With Earth Day coming up on Monday, I asked Ashland Creek Press co-founder and Editor Midge Raymond how readers and authors can make more eco-conscious choices about books. Raymond helped create Ashland Creek Press after noticing there weren't that many books out there — especially in the fiction category — with an environmental message.
The local publishing company is holding a give-away of eco-friendly books in honor of Earth Day. Two winners will each receive a paperback book made with ecologically sourced paper plus a digital book.
Visit www.ashlandcreekpress.com/blog/ for details on entering.
Ashland Creek Press not only releases environmentally themed books such as JoeAnn Hart's novel "Float" and Blair Richmond's young adult series "The Lithia Trilogy," it looks for ways to embrace green publishing.
Raymond said traditional publishers typically do print runs of 1,000 or 5,000 or 100,000 books, never knowing exactly how many will sell and how many will be left over.
"The publisher will pulp the extras. It's so wasteful in publishing," Raymond said.
Ashland Creek Press uses Lightning Source, an American print-on-demand company headquartered in Tennessee, to print books only as needed.
"A book can be printed and sent to the person who bought it. It's a little more expensive, but it's much more environmentally friendly," Raymond said.
She encouraged book buyers to check where a book is printed and buy those that were made in America.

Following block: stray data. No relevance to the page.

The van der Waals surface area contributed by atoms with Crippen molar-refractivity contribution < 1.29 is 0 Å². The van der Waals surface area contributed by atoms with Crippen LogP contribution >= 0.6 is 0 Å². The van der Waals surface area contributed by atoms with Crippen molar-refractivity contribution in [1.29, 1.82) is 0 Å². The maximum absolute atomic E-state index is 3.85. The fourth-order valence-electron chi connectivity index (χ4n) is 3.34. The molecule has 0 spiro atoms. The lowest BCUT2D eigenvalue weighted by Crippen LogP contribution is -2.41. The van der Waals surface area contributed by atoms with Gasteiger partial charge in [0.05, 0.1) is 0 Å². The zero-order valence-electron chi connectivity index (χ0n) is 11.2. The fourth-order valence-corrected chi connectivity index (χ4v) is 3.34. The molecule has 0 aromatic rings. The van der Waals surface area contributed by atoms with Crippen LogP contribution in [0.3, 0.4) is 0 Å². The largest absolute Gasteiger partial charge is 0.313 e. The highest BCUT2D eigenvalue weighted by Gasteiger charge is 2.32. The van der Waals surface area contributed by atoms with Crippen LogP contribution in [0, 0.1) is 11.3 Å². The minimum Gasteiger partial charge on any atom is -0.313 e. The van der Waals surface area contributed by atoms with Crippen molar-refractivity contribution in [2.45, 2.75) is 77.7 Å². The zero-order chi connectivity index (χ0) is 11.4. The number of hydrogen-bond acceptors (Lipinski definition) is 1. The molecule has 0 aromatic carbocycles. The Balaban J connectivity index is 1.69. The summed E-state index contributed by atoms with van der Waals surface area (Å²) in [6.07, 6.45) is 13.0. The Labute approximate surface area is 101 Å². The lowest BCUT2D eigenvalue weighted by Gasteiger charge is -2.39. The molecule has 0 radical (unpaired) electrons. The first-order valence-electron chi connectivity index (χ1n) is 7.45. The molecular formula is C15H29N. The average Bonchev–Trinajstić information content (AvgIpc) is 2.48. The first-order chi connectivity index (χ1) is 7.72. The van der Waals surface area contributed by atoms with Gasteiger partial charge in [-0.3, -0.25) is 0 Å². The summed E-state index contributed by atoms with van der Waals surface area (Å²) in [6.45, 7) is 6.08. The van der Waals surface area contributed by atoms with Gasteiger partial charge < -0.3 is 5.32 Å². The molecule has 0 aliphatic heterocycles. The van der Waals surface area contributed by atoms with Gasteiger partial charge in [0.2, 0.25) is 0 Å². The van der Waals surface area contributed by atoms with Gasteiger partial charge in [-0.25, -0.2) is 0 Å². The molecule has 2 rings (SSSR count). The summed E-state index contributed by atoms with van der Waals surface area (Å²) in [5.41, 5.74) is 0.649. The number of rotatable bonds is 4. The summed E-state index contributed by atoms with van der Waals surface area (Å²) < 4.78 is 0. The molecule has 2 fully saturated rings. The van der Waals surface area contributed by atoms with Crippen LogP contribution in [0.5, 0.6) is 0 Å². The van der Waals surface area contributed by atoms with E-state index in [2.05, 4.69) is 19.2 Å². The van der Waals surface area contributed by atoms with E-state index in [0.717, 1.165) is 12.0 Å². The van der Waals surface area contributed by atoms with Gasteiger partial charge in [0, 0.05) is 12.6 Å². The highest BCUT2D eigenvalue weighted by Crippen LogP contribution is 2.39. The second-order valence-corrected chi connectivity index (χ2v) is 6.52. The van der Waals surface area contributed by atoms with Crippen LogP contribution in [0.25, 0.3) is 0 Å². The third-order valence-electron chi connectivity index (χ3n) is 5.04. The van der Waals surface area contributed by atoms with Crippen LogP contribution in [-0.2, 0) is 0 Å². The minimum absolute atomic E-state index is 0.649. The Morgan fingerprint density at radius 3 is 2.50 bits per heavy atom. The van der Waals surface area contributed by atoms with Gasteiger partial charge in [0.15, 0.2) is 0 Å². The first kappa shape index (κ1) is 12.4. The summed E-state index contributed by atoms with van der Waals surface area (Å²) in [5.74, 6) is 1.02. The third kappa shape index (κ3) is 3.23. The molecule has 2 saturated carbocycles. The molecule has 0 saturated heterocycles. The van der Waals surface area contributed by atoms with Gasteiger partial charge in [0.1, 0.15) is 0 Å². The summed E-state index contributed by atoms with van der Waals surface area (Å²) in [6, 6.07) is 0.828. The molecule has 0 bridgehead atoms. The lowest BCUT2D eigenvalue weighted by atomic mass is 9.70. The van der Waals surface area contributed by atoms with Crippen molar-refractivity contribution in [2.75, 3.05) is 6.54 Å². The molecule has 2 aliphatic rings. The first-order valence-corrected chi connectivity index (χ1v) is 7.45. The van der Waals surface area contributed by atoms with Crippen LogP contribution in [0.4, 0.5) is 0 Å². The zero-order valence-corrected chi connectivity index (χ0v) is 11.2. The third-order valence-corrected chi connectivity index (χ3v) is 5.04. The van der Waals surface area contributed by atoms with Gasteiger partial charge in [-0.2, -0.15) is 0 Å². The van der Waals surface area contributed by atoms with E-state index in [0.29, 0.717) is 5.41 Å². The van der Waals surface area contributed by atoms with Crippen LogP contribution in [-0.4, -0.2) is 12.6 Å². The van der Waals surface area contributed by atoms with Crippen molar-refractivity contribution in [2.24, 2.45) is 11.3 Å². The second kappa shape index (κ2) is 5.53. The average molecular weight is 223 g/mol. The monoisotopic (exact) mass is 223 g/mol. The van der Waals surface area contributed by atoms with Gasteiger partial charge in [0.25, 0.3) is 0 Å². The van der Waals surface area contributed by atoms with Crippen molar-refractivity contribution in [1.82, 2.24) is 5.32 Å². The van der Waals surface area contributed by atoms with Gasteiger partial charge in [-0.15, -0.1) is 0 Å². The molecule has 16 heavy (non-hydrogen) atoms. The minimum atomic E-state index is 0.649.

"With China and India, we don't know where the wood comes from. There's also a carbon cost to ship the books here," she said.
Information about where a book was printed is usually listed on the copyright page, she said. Ashland Creek Press uses Sustainable Forestry Initiative certified paper for its books.
With so many around me using e-readers these days, I asked Raymond whether people should feel guilty about buying traditional books. It seems like digital books are the obvious choice for eco-conscious consumers, but Raymond said there are several things to consider.
"It's a balancing act," said Raymond, whose company publishes both traditional and digital books. "E-books are generally greener, but devices need to be plugged in and batteries need to be recycled. It's great to buy digital books, but people shouldn't feel guilty about buying traditional books if that's what they like."
She said checking out books from the library is an eco-conscious choice, as are sharing books and reselling books once you're finished with them.
"The library is a great place to go if you want to be green," she said. "When you use the library, you also support authors, libraries and publishers."
For readers interested in environmental issues, Raymond recommended a number of classic to contemporary books and authors. From the 1800s, John Muir was an early proponent of conservation while Henry David Thoreau embraced nature and simple living.
In novel form, Upton Sinclair's classic "The Jungle" from the early 1900s explored environmental and animal- and worker-rights issues surrounding the meat-packing industry.
Rachel Carson's classic "Silent Spring" raised awareness about pesticide dangers in the 1960s.
In the 1990s, author Timothy Egan explored the history of the Northwest and delved into conservation issues in "The Good Rain," while in the 2000s, Alan Weisman's "The World Without Us" detailed how the planet would respond without humans.
Poetry lovers can find environmental themes in Walt Whitman's classic 19th century "The Leaves of Grass" and in "The Ecopoetry Anthology," a 2013 collection of classic to contemporary poems.
Blog fans can read about and discuss environmental themes in literature via the new blog www.ecolitbooks.com.
Staff reporter Vickie Aldous can be reached at 541-479-8199 or firstname.lastname@example.org.